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Church of Ireland Notes from ‘The Irish Times’

Summer School in Armagh

This year the Charles Wood Festival and Summer School, with a unique mix of live and digital events, will take place in Armagh from Sunday 22 to Sunday 29 August. The week will be packed with top–quality music, worship and performance. The opening days of the Festival can be enjoyed via digital platforms, from song recitals to workshops and special features. Contributors include patron John Rutter, vocal impresario Paul Farrington, and top Northern Irish performers Ruth McGinley and Carolyn Dobbin.

On Wednesday 25th the doors will open once again to live audiences with a Bach at Twilight organ recital in St Malachy’s church with Matthew Owens, from St Anne’s cathedral, Belfast, the console. Stars of the future appear in the Lunchtime Concert in the First Presbyterian Church on Saturday 28th, including violinist Julie Piggott, winner of the Northern Ireland Young Musician of the Year 2021. That same evening St Patrick’s cathedral will host a large–scale programme entitled ‘Sing Unto the Lord’.

Across this busy backdrop, the Charles Wood Singers will broadcast Choral Evensong from St Patrick’s cathedral, for BBC Radio 3, will sing at the Sung Mass in St Patrick’s Roman Catholic cathedral, and will make their first–ever professional album.

For those who are still more comfortable with an outdoor event, the Festival will be presenting a free Musical Trail on the Mall on Thursday 26th. This will be an opportunity to enjoy the Charles Wood Singers in one of the city’s prime locations, with costume, speech and music.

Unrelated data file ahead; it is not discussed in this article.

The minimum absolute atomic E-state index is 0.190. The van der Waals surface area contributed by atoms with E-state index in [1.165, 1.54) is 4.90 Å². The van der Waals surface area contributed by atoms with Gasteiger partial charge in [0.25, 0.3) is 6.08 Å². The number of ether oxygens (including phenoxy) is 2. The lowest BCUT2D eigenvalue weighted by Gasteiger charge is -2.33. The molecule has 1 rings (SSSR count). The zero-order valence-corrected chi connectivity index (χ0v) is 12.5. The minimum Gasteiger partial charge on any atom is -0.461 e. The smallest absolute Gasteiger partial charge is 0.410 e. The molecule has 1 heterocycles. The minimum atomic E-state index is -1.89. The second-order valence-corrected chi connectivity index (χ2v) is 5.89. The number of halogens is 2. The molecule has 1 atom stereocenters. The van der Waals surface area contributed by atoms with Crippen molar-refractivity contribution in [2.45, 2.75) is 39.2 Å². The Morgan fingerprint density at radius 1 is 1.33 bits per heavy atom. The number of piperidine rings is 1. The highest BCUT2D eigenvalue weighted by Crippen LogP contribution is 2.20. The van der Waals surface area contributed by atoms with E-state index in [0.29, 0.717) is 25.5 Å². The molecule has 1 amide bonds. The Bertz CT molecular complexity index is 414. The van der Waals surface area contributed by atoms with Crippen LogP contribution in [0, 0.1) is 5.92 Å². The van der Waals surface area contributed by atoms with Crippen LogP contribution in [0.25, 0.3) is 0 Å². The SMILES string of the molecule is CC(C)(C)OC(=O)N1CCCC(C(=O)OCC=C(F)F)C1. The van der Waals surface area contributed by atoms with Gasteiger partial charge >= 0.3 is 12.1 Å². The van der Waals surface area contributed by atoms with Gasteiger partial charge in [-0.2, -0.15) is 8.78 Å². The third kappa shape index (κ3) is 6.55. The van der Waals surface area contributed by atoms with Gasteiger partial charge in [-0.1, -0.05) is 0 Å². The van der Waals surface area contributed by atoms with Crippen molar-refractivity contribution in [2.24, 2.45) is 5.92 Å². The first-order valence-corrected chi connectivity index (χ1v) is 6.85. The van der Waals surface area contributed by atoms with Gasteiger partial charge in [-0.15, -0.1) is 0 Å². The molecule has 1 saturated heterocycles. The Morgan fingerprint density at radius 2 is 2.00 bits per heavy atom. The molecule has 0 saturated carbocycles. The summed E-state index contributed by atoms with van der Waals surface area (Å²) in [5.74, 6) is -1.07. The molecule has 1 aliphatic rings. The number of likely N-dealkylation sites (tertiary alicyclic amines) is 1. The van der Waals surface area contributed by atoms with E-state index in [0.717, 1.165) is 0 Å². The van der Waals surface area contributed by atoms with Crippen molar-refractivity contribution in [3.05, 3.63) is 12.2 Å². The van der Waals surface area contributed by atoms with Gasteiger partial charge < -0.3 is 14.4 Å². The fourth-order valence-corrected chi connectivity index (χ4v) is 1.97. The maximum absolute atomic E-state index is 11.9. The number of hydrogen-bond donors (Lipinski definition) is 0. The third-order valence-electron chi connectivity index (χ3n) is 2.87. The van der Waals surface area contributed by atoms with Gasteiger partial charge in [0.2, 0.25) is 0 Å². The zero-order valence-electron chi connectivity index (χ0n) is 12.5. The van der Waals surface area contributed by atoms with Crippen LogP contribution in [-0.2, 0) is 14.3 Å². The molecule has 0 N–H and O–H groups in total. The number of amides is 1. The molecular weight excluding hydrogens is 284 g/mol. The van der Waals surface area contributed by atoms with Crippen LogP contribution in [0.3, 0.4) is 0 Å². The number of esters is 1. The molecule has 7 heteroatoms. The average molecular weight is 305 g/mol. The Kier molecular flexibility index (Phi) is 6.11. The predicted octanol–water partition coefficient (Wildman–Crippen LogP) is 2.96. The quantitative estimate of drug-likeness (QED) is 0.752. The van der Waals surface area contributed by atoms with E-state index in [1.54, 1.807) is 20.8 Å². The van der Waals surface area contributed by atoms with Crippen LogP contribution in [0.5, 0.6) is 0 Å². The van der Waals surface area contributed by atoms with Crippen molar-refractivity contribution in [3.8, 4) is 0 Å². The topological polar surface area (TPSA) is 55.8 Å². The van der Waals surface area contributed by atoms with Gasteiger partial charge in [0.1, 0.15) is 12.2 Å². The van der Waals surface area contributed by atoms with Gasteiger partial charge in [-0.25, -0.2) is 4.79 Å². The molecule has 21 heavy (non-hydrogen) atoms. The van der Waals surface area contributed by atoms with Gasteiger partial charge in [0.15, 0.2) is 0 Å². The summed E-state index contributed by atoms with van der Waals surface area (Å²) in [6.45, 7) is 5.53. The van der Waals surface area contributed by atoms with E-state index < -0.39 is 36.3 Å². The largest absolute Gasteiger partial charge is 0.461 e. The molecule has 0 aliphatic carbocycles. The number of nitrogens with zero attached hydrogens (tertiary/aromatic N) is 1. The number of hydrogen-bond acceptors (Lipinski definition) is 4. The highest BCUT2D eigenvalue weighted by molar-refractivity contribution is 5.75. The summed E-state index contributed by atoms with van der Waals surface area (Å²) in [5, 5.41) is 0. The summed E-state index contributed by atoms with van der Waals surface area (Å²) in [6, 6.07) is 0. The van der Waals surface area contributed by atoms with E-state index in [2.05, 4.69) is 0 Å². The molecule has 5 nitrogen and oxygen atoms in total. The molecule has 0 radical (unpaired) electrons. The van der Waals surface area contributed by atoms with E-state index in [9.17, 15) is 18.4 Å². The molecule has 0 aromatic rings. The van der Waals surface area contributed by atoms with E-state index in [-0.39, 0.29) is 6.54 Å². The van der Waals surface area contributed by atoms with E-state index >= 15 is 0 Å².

Also being marked is the 250th anniversary of the Armagh Robinson Library with an  with an illustrated lecture on Charles Wood by Dr David O’Shea and leading Irish soprano Aisling Kenny.

With a mix of indoor, outdoor, in–person or digital, there’s something for everyone in Armagh this August. For full details and to download a brochure go to www.charleswoodsummerschool.org

An excellent introduction to the city, Bishops & Buildings. A Pictorial Celebration of Armagh’s Architecture, is a guide not only to the city’s fine buildings but also to the rich heritage of its museums, libraries and archives. The book is available from the Armagh Robinson Library at admin@armaghrobinsonlibrary.co.uk

On Tuesday evening Christ Church cathedral, Dublin, will host a Labyrinth Experience from 7.30 until 8.30pm. A labyrinth is a tool for prayer and meditation. The slow walk through the twists and turns of the labyrinth helps to still the mind, as body and breathing become part of prayer. Suggested points for prayer, as well as quiet, reflective music will be available inside the cathedral for those who wish to have some guidance in their prayers, or individuals will be welcome to simply walk the labyrinth in the cathedral grounds in their own time and at their own pace. For those who cannot be there in person, the prayers and reflection may be viewed on the cathedral’s webcam.

The series of lunchtime organ recitals continues in St Fin Barre’s cathedral, Cork, on Friday at 1.10pm under the strict health guidelines which churches are following. The capacity is limited to 50 people, seating is by social distancing, and masks are requireThis week the recitalist will be David Adams, one of Ireland leading organ tutors and Professor at the Royal Irish Academy of Music. This will be his first visit to play the organ in Cork, which is one of the largest in Ireland after its extensive rebuild in 2013 by Trevor Crowe, one of Ireland’s leading organ builders.

Church of Ireland Notes

Published in the Saturday edition of The Irish Times

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